At Bayou Sauvage National Wildlife Refuge, just outside of downtown New Orleans, staff is preparing for the annual Christmas Tree Drop in March (2014 Drop shown above).  Helicopters from the Louisiana Army National Guard will airlift recycled Christmas trees to create marsh habitat for migratory waterfowl.  The trees block storms, help fight erosion and help recover areas still affected by Hurricane Katrina.

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Our Coastal Grants Help Partners Protect Habitat, Boost Economy

Ebenezer Creek
Ebenezer Creek at the location of the Ebenezer Crossing Tragedy. Photo Credit: Georgia Department of Natural Resources

Late last year,  the state of Georgia, acquired a 275-acre property that protects almost two miles of rivers and streams at the confluence of the Savannah River and Ebenezer Creek. The National Park Service lists Ebenezer Creek as the “best remaining cypress-gum swamp forest in the Savannah River basin.” The protection of Ebenezer Creek also memorializes a Civil War tragedy. According to a historical marker: “U.S. Gen. Jeff. C. Davis crossed Ebenezer Creek … [then] hastily removed the pontoon bridges over the creek, and hundreds of freed slaves following his army drowned trying to swim the swollen waters to escape the pursuing Confederates.”

Through a 2014 National Coastal Wetlands Conservation grant to the Georgia Department of Natural Resources, we helped make this acquisition possible. Money from the R. Howard Dobbs Jr. Foundation and the Knobloch Family Foundation also helped The Trust for Public Land put the acquisition together.

The Mayor of Springfield, Georgia, which will manage the property, said at the time of the acquisition, “It has been our dream to preserve Ebenezer Creek’s natural beauty for the enjoyment of future generations.”

That’s also the goal of our Coastal Program, but on a national scale. The program awards grants to states to acquire, restore or enhance coastal wetlands and nearby lands to provide long-term conservation benefits to fish, wildlife and their habitat. Projects include removing invasive species, replanting salt marsh and sea grasses, and installing living shorelines to prevent erosion.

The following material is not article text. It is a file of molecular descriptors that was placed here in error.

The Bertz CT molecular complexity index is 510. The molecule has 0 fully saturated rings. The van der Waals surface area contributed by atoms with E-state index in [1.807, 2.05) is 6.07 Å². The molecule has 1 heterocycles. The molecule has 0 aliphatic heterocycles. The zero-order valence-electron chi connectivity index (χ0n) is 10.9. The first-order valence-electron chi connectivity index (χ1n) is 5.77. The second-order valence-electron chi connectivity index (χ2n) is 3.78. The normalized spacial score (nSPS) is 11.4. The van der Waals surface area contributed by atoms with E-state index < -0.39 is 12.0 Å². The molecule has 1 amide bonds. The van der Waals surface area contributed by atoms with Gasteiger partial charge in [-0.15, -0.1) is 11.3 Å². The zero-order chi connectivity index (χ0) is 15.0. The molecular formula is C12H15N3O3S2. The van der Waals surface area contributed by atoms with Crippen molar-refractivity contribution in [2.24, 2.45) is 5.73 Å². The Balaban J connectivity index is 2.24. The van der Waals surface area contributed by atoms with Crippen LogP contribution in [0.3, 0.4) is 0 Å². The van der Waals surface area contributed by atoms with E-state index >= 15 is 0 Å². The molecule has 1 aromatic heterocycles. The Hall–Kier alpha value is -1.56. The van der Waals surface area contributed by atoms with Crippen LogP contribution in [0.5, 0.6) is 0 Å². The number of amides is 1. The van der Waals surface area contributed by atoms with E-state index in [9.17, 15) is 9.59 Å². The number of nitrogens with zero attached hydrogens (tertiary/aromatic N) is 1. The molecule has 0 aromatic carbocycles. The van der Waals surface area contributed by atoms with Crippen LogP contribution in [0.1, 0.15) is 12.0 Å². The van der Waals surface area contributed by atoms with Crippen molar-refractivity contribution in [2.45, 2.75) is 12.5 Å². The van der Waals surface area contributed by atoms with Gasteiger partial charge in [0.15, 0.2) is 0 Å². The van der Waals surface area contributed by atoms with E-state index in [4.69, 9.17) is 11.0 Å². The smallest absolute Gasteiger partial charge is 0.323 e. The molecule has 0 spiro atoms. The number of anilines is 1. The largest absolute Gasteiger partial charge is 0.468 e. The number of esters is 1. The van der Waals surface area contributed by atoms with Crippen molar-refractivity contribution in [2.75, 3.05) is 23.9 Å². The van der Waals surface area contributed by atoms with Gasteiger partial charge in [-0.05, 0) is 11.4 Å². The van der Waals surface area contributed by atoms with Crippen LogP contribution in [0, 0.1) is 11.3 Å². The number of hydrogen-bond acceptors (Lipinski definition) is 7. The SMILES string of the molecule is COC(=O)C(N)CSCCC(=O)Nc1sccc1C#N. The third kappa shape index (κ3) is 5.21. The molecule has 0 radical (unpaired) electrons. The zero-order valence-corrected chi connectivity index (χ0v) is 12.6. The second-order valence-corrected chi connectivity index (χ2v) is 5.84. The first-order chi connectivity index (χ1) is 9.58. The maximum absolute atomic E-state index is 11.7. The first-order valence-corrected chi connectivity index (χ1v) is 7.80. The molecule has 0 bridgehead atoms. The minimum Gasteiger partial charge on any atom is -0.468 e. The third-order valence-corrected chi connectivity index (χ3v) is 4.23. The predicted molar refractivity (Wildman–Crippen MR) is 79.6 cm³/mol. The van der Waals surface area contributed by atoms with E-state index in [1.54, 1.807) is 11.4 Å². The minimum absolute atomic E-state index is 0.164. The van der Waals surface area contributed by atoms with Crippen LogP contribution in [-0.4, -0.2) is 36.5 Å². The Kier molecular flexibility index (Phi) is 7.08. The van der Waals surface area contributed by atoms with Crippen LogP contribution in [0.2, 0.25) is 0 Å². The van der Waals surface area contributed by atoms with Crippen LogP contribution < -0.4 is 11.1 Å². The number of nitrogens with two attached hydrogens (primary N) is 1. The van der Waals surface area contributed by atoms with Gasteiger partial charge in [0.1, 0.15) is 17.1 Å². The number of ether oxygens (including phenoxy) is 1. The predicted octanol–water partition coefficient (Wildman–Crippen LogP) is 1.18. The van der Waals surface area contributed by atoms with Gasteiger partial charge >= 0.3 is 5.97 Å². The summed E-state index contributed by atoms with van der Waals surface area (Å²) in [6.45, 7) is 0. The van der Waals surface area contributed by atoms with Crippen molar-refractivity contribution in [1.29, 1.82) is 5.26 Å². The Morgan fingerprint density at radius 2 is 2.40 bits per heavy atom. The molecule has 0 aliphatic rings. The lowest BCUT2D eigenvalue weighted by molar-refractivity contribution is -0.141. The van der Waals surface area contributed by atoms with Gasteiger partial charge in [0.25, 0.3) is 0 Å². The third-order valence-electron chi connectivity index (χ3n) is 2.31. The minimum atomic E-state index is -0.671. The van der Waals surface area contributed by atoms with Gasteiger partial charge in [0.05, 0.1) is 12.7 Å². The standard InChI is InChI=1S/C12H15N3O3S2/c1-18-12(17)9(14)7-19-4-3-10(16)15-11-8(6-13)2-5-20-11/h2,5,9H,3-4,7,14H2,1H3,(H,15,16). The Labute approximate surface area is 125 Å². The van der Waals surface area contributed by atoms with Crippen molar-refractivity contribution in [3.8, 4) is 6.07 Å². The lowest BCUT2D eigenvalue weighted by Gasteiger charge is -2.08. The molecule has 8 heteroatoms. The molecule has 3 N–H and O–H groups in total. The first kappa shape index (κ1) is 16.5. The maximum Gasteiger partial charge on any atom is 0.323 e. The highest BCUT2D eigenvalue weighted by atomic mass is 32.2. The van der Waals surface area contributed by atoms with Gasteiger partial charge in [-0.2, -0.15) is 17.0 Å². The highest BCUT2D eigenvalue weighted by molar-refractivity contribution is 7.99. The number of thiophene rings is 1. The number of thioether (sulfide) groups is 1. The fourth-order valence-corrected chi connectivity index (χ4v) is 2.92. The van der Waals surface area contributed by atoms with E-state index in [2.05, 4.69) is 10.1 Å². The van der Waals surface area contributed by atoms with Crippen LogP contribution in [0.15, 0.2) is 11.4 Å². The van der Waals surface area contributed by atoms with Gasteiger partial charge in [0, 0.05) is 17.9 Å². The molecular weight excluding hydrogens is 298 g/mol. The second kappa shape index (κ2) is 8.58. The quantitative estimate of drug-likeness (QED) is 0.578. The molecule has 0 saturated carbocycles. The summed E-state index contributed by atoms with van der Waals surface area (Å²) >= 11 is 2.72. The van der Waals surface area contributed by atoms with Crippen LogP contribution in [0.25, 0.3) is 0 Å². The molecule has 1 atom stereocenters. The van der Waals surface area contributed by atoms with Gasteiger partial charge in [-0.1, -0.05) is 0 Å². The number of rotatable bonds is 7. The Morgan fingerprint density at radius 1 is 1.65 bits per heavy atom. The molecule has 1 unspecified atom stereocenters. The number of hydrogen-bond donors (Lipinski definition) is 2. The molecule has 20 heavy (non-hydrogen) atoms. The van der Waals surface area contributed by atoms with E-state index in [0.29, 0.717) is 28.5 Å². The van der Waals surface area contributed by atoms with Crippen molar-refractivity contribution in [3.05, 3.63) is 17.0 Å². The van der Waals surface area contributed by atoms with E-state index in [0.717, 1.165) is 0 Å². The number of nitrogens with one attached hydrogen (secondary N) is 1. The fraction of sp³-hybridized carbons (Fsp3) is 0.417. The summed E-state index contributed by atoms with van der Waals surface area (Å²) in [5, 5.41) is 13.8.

Our 2015 grants were just announced, and they will fund enhancements in 13 states.

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8-year-old Drums Up Support for Nautilus Conservation

Gretchen
Gretchen's mom made her a nautilus costume for Halloween. Photo courtesy Courtney Googe

The chambered nautilus is known as a living fossil because it has changed little over millions of years. Eight-year-old Gretchen Googe of Texas is determined to keep the word “living” a part of that description – she was even a nautilus for Halloween!

nautilus
Little is known about nautilus populations in the wild. Photo Credit: USFWS

The nautilus is a cephalopod, which is an animal with no backbone but with tentacles or arms, found in the coastal reefs around Southeast Asia and Australia. Other cephalopods include the octopus and squid, but the nautilus is the only cephalopod with an external shell. 

Taking up to 17 years to reach maturity, the nautilus is a slow grower.  It reproduces slowly, too, laying one egg at a time, which must incubate for one year.

And as anyone can see, the nautilus is beautiful, and its shell is used in jewelry and other items.  In fact, more than 789,000 items containing nautilus were imported into the United States between 2005 and 2010, nearly all from nautiluses harvested from the wild.

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Climate Change Could Leave the Rufa Red Knot Hungry

rufa red knot
A tagged red knot searches for food at Mispillion Harbor, Delaware. Photo Credit: Gregory Breese/USFWS

You just finished a workout and are ready for a nice meal to replenish your energy. However, every restaurant you go to is closed. A couple of restaurants take pity on you and offer table scraps, but it’s not enough nourishment for your tired body.

A changing climate is causing a similar problem for the rufa red knot, which we recently determined needs protection as a threatened species. This shorebird flies thousands of miles every spring from the coasts of southern Chile and Argentina, or from wintering areas in the Gulf of Mexico, to breed in the Arctic. Every fall it reverses its migration and heads south. Some knots fly almost 19,000 miles every year.